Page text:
The aerobic energetic metabolism of eukaryotic cells relies on the glycolytic generation of pyruvate, which is subsequently channelled to the oxidative phosphorylation taking place in mitochondria. However, under conditions limiting oxidative phosphorylation, pyruvate is coupled to alternative energetic pathways, e.g. its reduction to lactate catalyzed by lactate dehydrogenases (LDHs). This biochemical process is known to induce a significant decrease in cytosolic pH, and is accordingly denoted lactic acidosis. Nevertheless, the mutual dependence of LDHs action and lactic acidosis is far from being fully understood. Using human LDH-A, here we show that when exposed to acidic pH this enzyme is subjected to homotropic allosteric transitions triggered by pyruvate. Conversely, human LDH-A features Michaelis–Menten kinetics at pH values equal to 7.0 or higher. Further, citrate, isocitrate, and malate were observed to activate human LDH-A, both at pH 5.0 and 6.5, with citrate and isocitrate being responsible for major effects. Dynamic light scattering (DLS) experiments revealed that the occurrence of allosteric kinetics in human LDH-A is mirrored by a consistent dissociation of the enzyme tetramer, suggesting that pyruvate promotes tetramer association under acidic conditions. Finally, using the human liver cancer cell line HepG2 we isolated cells featuring cytosolic pH equal to 7.3 or 6.5, and we observed a concomitant decrease in cytosolic pH and lactate secretion. Overall, our observations indicate the occurrence of a negative feedback between lactic acidosis and human LDH-A activity, and a complex regulation of this feedback by pyruvate and by some intermediates of the Krebs cycle.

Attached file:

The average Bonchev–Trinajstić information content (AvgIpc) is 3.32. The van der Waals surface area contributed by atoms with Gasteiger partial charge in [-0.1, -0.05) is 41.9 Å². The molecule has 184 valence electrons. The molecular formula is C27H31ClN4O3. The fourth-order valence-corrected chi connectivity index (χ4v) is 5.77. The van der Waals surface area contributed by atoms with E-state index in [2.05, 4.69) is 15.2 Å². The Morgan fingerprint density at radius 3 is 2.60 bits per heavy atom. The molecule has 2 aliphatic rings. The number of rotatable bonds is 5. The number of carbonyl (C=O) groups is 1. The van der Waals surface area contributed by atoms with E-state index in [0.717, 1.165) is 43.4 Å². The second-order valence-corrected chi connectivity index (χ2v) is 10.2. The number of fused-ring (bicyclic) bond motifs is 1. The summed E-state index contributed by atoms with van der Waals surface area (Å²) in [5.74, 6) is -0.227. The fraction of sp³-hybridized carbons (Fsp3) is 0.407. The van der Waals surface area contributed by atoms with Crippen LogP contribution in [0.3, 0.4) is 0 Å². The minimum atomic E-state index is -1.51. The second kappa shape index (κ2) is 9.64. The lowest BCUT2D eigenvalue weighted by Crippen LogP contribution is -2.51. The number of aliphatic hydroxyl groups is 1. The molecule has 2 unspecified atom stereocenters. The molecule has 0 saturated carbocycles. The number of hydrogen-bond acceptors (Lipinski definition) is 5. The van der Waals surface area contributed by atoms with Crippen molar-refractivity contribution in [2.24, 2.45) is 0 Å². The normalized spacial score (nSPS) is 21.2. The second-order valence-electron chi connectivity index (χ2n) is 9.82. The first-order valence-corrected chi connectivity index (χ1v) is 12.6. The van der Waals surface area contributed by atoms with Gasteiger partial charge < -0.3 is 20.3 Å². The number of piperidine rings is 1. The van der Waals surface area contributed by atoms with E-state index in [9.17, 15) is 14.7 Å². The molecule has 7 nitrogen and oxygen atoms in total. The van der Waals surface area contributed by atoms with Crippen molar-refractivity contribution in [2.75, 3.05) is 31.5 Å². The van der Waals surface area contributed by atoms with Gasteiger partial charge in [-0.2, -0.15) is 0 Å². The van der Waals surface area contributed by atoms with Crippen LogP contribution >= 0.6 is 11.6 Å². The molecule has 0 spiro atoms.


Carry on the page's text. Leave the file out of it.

Lactic acid is an important component of the energetic metabolism, in both prokaryotic and eukaryotic organisms. Among prokaryotes, lactic acid bacteria share the competence in the generation of lactate as a fermentative end product, albeit being members of different genera [1]. The phenotype of lactic acid bacteria relies on lactate dehydrogenases (LDHs), responsible for the reduction of pyruvate to lactate according to a variety of mechanisms, exerted by NADH-dependent or -independent enzymes [2], yielding l- or d-lactate. Bacterial d-lactate dehydrogenases are homodimeric [3–5] or homotetrameric enzymes [6], featuring Michaelis–Menten [7] or cooperative kinetics [8]. Similarly, l-lactate dehydrogenases isolated from bacterial sources are homodimeric [9] or homotetrameric enzymes [2], with representatives featuring allosteric transitions and homotropic or heterotropic activation, e.g. by pyruvate and fructose-1,6-bisphosphate (FBP), respectively [10].

Among eukaryotes, the presence of tetrameric l-LDHs in vertebrates was early detected [11], with d-LDHs thought to be exclusive of eukaryotic invertebrates [12]. However, it was quite recently recognized that genes coding for d-LDHs do occur in vertebrates [13], therefore suggesting that the two stereospecific forms of LDHs can be expressed in the same eukaryotic organism. Concerning the l-LDHs of vertebrates, two major isoforms were long ago identified, i.e. the heart (H, LDH-B) and the muscle (M, LDH-A) enzymes [14,15]. The H form is more abundant in aerobic tissues, and is supposed to mainly act in the oxidation of lactate. The M form is mainly produced in tissues facing transient hypoxia, such as white muscle fibers, where it is devoted to the reduction of pyruvate. In addition, the X form (LDH-C) was isolated from mammalian spermatozoa [16], and it was detected in mitochondria [17].